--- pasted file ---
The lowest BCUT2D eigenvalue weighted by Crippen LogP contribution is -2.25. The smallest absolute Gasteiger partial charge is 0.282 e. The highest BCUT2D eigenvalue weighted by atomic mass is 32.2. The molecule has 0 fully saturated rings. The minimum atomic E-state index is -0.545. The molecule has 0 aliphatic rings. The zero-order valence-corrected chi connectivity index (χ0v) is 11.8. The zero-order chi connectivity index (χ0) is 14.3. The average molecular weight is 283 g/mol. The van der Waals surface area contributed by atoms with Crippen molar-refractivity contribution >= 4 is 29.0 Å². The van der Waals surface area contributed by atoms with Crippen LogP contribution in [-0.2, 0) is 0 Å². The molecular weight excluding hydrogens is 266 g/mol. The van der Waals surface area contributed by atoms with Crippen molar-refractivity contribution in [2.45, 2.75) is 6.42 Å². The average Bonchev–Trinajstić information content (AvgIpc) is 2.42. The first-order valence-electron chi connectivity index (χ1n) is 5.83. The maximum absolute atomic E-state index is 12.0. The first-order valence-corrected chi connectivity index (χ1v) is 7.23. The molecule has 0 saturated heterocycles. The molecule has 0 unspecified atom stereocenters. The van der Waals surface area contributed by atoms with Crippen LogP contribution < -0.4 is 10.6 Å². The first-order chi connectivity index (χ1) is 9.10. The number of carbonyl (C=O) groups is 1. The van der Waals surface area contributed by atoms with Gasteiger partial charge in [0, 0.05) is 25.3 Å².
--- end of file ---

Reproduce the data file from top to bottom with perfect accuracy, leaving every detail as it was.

The lowest BCUT2D eigenvalue weighted by Crippen LogP contribution is -2.25. The smallest absolute Gasteiger partial charge is 0.282 e. The highest BCUT2D eigenvalue weighted by atomic mass is 32.2. The molecule has 0 fully saturated rings. The minimum atomic E-state index is -0.545. The molecule has 0 aliphatic rings. The zero-order valence-corrected chi connectivity index (χ0v) is 11.8. The zero-order chi connectivity index (χ0) is 14.3. The average molecular weight is 283 g/mol. The van der Waals surface area contributed by atoms with Crippen molar-refractivity contribution >= 4 is 29.0 Å². The van der Waals surface area contributed by atoms with Crippen LogP contribution in [-0.2, 0) is 0 Å². The molecular weight excluding hydrogens is 266 g/mol. The van der Waals surface area contributed by atoms with Crippen molar-refractivity contribution in [2.45, 2.75) is 6.42 Å². The average Bonchev–Trinajstić information content (AvgIpc) is 2.42. The first-order valence-electron chi connectivity index (χ1n) is 5.83. The maximum absolute atomic E-state index is 12.0. The first-order valence-corrected chi connectivity index (χ1v) is 7.23. The molecule has 0 saturated heterocycles. The molecule has 0 unspecified atom stereocenters. The van der Waals surface area contributed by atoms with Crippen LogP contribution < -0.4 is 10.6 Å². The first-order chi connectivity index (χ1) is 9.10. The number of carbonyl (C=O) groups is 1. The van der Waals surface area contributed by atoms with Gasteiger partial charge in [0, 0.05) is 25.3 Å².